Manipulation is a type of psychological influence used to change the behaviour or perception of others through indirect, deceitful, concealed, or unethical tactics. Manipulators selfishly use behavioural and emotional tactics to make others act or desist from acting. They are quite dangerous. They believe in—what Shakespeare says in Macbeth—‘fair is foul, and foul is fair.’ Often, they make even good people commit heinous crimes. The best examples are the villains and schemers in the Ramayana and the Mahabharata and also characters like Lady Macbeth in Shakespeare’s drama. Another example is that of spouses manipulating their partners to estrange them from their own kith and kin.
Depending on the situation and the interpretation of the viewer, manipulating can either be positive—guiding, moving, and operating for the benefit of the recipient—or negative—demeaning, scheming, calculating, and destroying.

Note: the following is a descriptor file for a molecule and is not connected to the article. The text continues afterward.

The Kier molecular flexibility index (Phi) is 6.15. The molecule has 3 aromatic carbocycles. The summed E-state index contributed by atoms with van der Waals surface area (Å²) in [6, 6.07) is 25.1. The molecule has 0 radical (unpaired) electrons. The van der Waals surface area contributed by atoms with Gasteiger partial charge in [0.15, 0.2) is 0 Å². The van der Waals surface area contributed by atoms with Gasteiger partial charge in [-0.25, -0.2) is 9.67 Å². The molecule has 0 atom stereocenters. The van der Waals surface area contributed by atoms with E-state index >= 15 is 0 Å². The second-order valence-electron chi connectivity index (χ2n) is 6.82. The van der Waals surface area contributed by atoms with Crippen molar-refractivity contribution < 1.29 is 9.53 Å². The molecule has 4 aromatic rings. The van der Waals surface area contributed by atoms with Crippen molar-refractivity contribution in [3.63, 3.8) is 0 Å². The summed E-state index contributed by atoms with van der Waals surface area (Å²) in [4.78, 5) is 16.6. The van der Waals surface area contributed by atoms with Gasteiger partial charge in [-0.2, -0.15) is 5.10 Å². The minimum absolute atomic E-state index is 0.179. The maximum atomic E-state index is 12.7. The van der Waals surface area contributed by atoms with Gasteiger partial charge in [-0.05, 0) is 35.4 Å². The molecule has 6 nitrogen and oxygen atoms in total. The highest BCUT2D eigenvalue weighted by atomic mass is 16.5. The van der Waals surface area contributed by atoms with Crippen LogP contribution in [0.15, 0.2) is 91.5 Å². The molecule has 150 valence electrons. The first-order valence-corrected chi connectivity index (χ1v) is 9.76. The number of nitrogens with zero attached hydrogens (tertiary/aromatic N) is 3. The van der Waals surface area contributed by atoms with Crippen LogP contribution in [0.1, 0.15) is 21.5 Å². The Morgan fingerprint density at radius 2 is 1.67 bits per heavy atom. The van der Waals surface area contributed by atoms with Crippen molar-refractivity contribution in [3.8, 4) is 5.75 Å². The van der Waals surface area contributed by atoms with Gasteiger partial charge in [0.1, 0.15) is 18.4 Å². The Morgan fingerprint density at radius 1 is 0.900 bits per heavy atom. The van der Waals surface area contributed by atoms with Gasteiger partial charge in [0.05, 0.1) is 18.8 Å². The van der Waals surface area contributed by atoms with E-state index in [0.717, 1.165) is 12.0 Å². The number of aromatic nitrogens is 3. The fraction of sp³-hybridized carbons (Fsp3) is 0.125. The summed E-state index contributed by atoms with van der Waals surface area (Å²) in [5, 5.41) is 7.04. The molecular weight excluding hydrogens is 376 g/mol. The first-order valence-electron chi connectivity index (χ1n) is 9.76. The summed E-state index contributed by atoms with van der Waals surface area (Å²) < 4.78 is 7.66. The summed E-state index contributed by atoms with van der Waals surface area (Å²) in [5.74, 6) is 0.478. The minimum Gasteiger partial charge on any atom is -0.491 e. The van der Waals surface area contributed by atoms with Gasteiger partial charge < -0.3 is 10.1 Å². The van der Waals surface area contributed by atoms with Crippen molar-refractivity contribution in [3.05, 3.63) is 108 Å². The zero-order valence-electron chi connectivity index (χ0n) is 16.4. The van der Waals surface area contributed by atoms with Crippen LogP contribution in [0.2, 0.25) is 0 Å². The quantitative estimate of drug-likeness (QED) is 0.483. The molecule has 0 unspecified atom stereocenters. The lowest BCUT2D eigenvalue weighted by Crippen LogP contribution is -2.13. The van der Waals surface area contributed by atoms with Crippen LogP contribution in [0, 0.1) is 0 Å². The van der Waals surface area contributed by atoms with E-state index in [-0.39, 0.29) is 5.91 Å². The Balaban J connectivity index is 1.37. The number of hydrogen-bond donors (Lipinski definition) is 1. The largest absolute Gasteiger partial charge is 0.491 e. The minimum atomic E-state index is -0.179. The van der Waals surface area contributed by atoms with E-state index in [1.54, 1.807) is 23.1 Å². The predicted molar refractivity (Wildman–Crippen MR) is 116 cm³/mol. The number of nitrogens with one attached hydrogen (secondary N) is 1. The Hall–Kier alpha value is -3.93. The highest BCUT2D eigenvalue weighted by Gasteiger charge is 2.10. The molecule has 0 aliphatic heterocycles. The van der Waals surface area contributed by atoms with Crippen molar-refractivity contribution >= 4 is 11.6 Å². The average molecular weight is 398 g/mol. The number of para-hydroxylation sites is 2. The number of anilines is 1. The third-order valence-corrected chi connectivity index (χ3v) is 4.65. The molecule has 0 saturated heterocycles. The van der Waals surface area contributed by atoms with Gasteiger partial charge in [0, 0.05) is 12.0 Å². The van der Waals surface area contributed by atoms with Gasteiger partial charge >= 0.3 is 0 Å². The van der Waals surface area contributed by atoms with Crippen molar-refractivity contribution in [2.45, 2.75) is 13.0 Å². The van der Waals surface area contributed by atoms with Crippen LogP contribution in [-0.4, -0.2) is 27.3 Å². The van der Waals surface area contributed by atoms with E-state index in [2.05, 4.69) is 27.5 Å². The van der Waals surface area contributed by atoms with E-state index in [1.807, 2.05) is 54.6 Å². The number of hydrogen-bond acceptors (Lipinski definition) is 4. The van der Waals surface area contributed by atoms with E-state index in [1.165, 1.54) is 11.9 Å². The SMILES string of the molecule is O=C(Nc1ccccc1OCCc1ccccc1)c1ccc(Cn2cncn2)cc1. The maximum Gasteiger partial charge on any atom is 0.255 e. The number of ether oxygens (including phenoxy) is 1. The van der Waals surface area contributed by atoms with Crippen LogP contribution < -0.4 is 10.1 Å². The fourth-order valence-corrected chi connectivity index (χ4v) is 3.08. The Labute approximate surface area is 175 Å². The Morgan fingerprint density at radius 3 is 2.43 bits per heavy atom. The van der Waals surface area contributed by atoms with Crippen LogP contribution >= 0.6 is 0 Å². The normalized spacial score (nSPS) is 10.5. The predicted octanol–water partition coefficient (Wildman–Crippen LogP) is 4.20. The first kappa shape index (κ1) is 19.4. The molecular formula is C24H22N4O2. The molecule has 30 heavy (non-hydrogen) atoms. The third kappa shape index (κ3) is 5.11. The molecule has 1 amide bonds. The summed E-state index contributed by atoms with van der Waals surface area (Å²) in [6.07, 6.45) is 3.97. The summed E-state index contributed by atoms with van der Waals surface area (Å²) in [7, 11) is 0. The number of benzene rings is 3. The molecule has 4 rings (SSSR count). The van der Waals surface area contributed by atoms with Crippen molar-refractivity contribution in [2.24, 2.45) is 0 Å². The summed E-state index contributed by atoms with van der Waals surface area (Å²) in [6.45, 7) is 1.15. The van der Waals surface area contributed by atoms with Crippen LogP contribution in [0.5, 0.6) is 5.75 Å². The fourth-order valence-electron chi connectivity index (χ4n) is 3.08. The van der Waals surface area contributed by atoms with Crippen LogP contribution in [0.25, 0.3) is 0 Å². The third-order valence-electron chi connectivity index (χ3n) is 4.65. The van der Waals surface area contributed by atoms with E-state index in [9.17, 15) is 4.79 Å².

The trait of manipulation can show up in various facets of human behaviour: love, hate, affection, indifference, likes, dislikes, bias, fairness, favouritism, nepotism, impartiality, and so on, and also in various spheres of human interaction: families, workplaces, political arena, sports, professions, practices, and virtually in all areas of society. Managing and saving oneself from manipulators becomes more difficult when the manipulator happens to be a close friend or family member or relative because, if you get affected adversely, it is not easy for you to cut off their relationship for various reasons.
How to identify manipulation?
There are many tell-tale signs that manipulators display and these will help you to manage them or even outsmart them. But you have to take care that such signs are not just one- off behaviours before shunning their company or reacting to their manipulative behaviour. Because there is a risk of our branding them as manipulators when they are, in fact, goodnatured people, occasionally straying towards the manipulative path.
Some of their well-known techniques are listed below with plenty of related examples, which are a day-to-day experience of one and all.
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